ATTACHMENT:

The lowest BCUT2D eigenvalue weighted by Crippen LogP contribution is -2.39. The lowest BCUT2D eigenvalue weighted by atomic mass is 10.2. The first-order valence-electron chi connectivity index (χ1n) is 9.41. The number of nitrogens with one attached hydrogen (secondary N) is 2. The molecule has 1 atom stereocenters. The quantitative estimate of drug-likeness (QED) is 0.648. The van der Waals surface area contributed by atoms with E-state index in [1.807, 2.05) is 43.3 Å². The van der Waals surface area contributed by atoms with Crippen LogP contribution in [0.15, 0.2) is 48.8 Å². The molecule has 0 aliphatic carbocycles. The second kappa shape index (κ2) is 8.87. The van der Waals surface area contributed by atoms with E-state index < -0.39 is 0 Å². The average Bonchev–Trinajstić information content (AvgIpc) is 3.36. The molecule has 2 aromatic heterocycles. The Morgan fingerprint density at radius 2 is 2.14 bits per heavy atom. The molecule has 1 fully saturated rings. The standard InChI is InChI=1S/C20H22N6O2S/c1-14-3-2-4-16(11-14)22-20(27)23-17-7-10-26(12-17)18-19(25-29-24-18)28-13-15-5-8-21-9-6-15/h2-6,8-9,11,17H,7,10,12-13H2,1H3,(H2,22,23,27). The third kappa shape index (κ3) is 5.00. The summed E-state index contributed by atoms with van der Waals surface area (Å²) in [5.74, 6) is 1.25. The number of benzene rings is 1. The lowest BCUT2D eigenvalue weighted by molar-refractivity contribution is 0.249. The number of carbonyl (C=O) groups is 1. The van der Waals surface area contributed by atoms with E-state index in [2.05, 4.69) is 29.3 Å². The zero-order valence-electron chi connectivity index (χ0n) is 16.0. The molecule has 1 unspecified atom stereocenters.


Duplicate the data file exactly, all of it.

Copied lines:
The lowest BCUT2D eigenvalue weighted by Crippen LogP contribution is -2.39. The lowest BCUT2D eigenvalue weighted by atomic mass is 10.2. The first-order valence-electron chi connectivity index (χ1n) is 9.41. The number of nitrogens with one attached hydrogen (secondary N) is 2. The molecule has 1 atom stereocenters. The quantitative estimate of drug-likeness (QED) is 0.648. The van der Waals surface area contributed by atoms with E-state index in [1.807, 2.05) is 43.3 Å². The van der Waals surface area contributed by atoms with Crippen LogP contribution in [0.15, 0.2) is 48.8 Å². The molecule has 0 aliphatic carbocycles. The second kappa shape index (κ2) is 8.87. The van der Waals surface area contributed by atoms with E-state index < -0.39 is 0 Å². The average Bonchev–Trinajstić information content (AvgIpc) is 3.36. The molecule has 2 aromatic heterocycles. The Morgan fingerprint density at radius 2 is 2.14 bits per heavy atom. The molecule has 1 fully saturated rings. The standard InChI is InChI=1S/C20H22N6O2S/c1-14-3-2-4-16(11-14)22-20(27)23-17-7-10-26(12-17)18-19(25-29-24-18)28-13-15-5-8-21-9-6-15/h2-6,8-9,11,17H,7,10,12-13H2,1H3,(H2,22,23,27). The third kappa shape index (κ3) is 5.00. The summed E-state index contributed by atoms with van der Waals surface area (Å²) in [5.74, 6) is 1.25. The number of benzene rings is 1. The lowest BCUT2D eigenvalue weighted by molar-refractivity contribution is 0.249. The number of carbonyl (C=O) groups is 1. The van der Waals surface area contributed by atoms with E-state index in [2.05, 4.69) is 29.3 Å². The zero-order valence-electron chi connectivity index (χ0n) is 16.0. The molecule has 1 unspecified atom stereocenters.